In the past several months, we’ve spent hours scanning Yik Yak for positive, comical Yaks to feature on the editorial page.
Us editors have seen good, pure comedy, as well as comments we could only hope came from somewhere outside the ACU community.
This past week, during Chapel’s celebration of Martin Luther King Jr., was one of the latter situations.
Negative Yaks targeted the black population of ACU and Chapel’s attempt to honor black history. Several students related Chapel to recruitment for the Black Panthers, claimed that black people already had enough in society (ie. The presidency of the United States) and did not need this time in Chapel, and yakked offensive racial expletives.
As a publication representing the student body, we in no way agree with these racist Yaks. And, as a publication serving the student body, we are calling you to hold each other to a higher standard.
At the beginning of the school year, we featured two letters to the editor arguing for and against our decision to publish Yik Yaks.
In his argument against Yaks, Jake Hall, senior education major from Springtown, said, “(The Yaks) are deadly to our atmosphere here, and if there’s anything I can say about the Optimist, it’s that you all have so much power when it comes to shaping the atmosphere on campus”¦more than you may realize.”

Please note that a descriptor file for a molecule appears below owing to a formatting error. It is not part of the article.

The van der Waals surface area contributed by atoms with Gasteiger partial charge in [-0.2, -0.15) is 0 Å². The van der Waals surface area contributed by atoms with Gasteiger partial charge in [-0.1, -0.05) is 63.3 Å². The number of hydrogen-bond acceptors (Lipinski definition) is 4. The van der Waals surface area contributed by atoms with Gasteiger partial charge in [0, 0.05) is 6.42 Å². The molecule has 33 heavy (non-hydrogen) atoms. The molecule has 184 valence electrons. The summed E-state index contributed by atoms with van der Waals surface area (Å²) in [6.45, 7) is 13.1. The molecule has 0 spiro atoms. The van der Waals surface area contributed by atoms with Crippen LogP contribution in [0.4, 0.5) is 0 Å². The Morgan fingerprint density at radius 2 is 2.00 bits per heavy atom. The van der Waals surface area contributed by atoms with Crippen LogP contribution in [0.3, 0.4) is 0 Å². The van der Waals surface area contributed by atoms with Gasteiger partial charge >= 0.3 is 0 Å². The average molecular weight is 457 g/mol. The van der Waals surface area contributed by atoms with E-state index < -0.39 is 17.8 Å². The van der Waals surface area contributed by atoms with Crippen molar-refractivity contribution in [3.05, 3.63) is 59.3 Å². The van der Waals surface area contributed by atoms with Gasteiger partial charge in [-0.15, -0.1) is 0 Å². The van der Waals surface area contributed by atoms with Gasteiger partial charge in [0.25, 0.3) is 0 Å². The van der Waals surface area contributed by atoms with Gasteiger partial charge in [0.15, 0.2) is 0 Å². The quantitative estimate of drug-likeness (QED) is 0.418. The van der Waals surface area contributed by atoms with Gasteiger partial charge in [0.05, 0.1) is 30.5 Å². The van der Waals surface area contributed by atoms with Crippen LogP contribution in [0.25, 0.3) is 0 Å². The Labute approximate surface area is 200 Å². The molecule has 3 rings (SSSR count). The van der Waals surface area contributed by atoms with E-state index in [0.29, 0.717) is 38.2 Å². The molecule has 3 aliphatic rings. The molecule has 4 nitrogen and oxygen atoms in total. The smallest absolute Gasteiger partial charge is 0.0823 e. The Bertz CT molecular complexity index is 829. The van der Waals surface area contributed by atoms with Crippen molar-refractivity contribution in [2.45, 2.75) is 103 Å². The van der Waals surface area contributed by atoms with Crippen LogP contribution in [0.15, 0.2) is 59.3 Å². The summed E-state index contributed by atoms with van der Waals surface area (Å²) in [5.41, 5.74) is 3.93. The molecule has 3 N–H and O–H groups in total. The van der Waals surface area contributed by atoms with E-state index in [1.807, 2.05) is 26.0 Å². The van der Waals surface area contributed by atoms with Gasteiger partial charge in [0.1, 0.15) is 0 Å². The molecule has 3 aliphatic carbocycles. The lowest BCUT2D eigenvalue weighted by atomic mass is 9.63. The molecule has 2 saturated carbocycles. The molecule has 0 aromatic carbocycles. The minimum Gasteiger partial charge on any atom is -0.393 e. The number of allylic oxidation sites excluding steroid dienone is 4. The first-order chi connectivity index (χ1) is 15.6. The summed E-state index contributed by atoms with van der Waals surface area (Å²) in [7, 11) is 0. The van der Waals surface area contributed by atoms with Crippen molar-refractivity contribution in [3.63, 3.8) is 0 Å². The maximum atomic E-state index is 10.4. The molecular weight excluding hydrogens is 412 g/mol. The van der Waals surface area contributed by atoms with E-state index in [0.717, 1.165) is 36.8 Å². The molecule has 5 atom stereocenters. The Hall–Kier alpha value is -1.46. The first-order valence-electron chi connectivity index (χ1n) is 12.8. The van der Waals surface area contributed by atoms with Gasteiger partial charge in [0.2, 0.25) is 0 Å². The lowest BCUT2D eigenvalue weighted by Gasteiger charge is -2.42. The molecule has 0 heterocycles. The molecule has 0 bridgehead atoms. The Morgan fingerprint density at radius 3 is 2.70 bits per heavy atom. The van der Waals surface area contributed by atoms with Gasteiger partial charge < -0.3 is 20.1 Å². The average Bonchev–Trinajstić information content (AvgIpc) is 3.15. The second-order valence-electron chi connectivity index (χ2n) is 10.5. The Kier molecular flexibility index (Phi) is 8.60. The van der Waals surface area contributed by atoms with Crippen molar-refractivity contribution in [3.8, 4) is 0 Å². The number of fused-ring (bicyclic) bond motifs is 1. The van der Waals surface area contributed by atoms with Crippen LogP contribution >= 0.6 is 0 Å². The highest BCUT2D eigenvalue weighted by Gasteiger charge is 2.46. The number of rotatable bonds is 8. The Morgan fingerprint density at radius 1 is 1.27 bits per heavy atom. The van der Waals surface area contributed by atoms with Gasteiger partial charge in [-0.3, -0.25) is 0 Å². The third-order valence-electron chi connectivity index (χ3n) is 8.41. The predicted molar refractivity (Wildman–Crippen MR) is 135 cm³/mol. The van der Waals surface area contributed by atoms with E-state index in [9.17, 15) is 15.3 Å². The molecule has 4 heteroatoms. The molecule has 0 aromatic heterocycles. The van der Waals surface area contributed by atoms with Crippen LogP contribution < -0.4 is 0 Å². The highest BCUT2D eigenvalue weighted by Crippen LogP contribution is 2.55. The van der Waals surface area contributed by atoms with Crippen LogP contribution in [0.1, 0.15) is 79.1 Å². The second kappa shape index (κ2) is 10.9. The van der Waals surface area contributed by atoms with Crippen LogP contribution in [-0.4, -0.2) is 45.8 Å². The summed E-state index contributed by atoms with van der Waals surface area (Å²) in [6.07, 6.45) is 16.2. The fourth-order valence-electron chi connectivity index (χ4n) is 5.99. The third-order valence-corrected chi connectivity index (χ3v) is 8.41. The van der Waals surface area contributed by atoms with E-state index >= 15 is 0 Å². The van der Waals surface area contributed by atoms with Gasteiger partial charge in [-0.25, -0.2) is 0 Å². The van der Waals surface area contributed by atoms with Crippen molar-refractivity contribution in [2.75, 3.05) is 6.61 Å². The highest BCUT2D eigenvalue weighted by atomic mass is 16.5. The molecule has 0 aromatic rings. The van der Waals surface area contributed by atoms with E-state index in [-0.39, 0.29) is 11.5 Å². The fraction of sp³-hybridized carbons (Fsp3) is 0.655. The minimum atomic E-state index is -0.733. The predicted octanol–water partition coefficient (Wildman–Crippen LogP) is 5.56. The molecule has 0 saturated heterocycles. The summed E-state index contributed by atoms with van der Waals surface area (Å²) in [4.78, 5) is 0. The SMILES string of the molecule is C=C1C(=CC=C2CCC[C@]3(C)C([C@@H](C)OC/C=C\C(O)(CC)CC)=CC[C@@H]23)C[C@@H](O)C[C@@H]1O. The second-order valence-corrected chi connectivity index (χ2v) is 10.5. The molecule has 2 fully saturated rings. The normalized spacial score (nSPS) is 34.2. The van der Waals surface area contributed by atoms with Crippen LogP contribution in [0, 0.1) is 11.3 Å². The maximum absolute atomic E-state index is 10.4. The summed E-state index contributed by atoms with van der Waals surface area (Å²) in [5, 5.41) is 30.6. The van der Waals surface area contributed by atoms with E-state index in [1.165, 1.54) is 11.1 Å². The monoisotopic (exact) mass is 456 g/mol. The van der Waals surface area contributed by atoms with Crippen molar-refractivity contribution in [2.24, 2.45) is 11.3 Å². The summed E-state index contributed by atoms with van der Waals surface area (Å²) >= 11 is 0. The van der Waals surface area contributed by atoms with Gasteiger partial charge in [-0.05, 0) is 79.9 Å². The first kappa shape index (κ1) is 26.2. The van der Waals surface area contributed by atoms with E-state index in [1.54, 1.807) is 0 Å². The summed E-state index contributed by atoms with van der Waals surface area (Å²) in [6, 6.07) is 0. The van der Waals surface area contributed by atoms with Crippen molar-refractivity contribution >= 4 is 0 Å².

And while we continued to publish Yaks after Hall’s dissent, we do believe in the power of the Optimist, and are advocating for a change.
In the editorial explaining our use of Yaks, we provided three guidelines detailing our decision:
- To remind users just how far their messages may reach.
- To listen and be representative of all students on campus; the good, bad or ugly.
- To transform the social platform into a place where more clean, humorous or constructive posts make their way to the top of the feed.
So, to the people who posted those degrading Yaks:
- Classes are talking about your statements; offices are wondering how to reconcile the campus. Look and see how far your message has reached. Was it the message you wanted?
- You were heard, but your words were not appreciated. They did not represent the majority of the student body.
- Comments like these will never make their way to the top of the feed at the hands of our publication.